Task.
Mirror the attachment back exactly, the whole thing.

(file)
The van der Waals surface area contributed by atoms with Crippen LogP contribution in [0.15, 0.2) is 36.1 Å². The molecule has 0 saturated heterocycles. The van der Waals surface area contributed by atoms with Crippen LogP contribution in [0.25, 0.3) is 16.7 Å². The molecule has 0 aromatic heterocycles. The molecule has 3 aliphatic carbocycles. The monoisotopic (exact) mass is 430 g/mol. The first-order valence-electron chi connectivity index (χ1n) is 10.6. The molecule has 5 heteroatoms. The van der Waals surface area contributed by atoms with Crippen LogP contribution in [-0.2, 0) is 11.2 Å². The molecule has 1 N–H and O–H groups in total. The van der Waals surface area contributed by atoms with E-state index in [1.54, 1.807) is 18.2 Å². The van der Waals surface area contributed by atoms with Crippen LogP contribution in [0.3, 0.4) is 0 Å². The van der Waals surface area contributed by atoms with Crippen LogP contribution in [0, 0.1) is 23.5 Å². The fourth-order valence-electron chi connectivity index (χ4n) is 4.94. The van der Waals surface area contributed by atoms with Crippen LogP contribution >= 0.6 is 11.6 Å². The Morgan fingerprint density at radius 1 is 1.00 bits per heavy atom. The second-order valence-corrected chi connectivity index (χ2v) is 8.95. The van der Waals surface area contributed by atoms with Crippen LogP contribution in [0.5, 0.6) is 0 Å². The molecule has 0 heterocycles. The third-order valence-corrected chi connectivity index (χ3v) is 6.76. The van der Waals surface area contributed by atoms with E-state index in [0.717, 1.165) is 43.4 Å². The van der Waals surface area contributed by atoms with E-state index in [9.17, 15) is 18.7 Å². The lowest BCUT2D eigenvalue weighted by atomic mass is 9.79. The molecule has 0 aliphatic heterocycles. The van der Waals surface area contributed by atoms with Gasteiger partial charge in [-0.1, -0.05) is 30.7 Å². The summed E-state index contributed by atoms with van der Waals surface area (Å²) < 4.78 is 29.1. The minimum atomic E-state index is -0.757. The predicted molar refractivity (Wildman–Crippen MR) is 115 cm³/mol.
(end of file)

The van der Waals surface area contributed by atoms with Crippen LogP contribution in [0.15, 0.2) is 36.1 Å². The molecule has 0 saturated heterocycles. The van der Waals surface area contributed by atoms with Crippen LogP contribution in [0.25, 0.3) is 16.7 Å². The molecule has 0 aromatic heterocycles. The molecule has 3 aliphatic carbocycles. The monoisotopic (exact) mass is 430 g/mol. The first-order valence-electron chi connectivity index (χ1n) is 10.6. The molecule has 5 heteroatoms. The van der Waals surface area contributed by atoms with Crippen LogP contribution in [-0.2, 0) is 11.2 Å². The molecule has 1 N–H and O–H groups in total. The van der Waals surface area contributed by atoms with E-state index in [1.54, 1.807) is 18.2 Å². The van der Waals surface area contributed by atoms with Crippen LogP contribution in [0.3, 0.4) is 0 Å². The van der Waals surface area contributed by atoms with Crippen LogP contribution in [0, 0.1) is 23.5 Å². The fourth-order valence-electron chi connectivity index (χ4n) is 4.94. The van der Waals surface area contributed by atoms with Crippen LogP contribution >= 0.6 is 11.6 Å². The Morgan fingerprint density at radius 1 is 1.00 bits per heavy atom. The second-order valence-corrected chi connectivity index (χ2v) is 8.95. The van der Waals surface area contributed by atoms with Crippen LogP contribution in [0.5, 0.6) is 0 Å². The molecule has 0 heterocycles. The third-order valence-corrected chi connectivity index (χ3v) is 6.76. The van der Waals surface area contributed by atoms with E-state index in [0.717, 1.165) is 43.4 Å². The van der Waals surface area contributed by atoms with E-state index in [9.17, 15) is 18.7 Å². The lowest BCUT2D eigenvalue weighted by atomic mass is 9.79. The molecule has 0 aliphatic heterocycles. The van der Waals surface area contributed by atoms with Gasteiger partial charge in [-0.1, -0.05) is 30.7 Å². The summed E-state index contributed by atoms with van der Waals surface area (Å²) < 4.78 is 29.1. The minimum atomic E-state index is -0.757. The predicted molar refractivity (Wildman–Crippen MR) is 115 cm³/mol.